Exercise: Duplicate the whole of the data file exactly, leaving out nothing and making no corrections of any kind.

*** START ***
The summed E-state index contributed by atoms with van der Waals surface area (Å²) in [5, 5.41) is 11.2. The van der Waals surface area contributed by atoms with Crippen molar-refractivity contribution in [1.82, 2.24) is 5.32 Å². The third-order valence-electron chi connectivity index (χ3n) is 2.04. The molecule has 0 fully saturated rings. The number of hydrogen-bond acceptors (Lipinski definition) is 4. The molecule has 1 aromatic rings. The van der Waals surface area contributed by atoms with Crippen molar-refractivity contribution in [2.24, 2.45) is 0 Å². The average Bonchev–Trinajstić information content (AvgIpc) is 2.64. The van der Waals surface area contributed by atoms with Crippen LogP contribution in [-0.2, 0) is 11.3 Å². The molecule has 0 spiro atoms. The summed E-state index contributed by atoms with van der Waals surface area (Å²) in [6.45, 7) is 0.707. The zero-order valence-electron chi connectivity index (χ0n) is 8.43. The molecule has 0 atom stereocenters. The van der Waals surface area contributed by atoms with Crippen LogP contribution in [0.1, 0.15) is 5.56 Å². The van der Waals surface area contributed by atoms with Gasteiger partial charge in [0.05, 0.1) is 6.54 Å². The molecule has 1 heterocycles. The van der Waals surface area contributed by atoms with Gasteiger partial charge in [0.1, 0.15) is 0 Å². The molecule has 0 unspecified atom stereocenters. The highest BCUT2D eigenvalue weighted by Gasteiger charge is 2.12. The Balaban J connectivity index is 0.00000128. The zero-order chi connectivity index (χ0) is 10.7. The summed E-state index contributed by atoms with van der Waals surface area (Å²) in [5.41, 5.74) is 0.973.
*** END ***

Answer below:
The summed E-state index contributed by atoms with van der Waals surface area (Å²) in [5, 5.41) is 11.2. The van der Waals surface area contributed by atoms with Crippen molar-refractivity contribution in [1.82, 2.24) is 5.32 Å². The third-order valence-electron chi connectivity index (χ3n) is 2.04. The molecule has 0 fully saturated rings. The number of hydrogen-bond acceptors (Lipinski definition) is 4. The molecule has 1 aromatic rings. The van der Waals surface area contributed by atoms with Crippen molar-refractivity contribution in [2.24, 2.45) is 0 Å². The average Bonchev–Trinajstić information content (AvgIpc) is 2.64. The van der Waals surface area contributed by atoms with Crippen LogP contribution in [-0.2, 0) is 11.3 Å². The molecule has 0 spiro atoms. The summed E-state index contributed by atoms with van der Waals surface area (Å²) in [6.45, 7) is 0.707. The zero-order valence-electron chi connectivity index (χ0n) is 8.43. The molecule has 0 atom stereocenters. The van der Waals surface area contributed by atoms with Crippen LogP contribution in [0.1, 0.15) is 5.56 Å². The van der Waals surface area contributed by atoms with Gasteiger partial charge in [0.05, 0.1) is 6.54 Å². The molecule has 1 heterocycles. The van der Waals surface area contributed by atoms with Gasteiger partial charge in [0.1, 0.15) is 0 Å². The molecule has 0 unspecified atom stereocenters. The highest BCUT2D eigenvalue weighted by Gasteiger charge is 2.12. The Balaban J connectivity index is 0.00000128. The zero-order chi connectivity index (χ0) is 10.7. The summed E-state index contributed by atoms with van der Waals surface area (Å²) in [5.41, 5.74) is 0.973.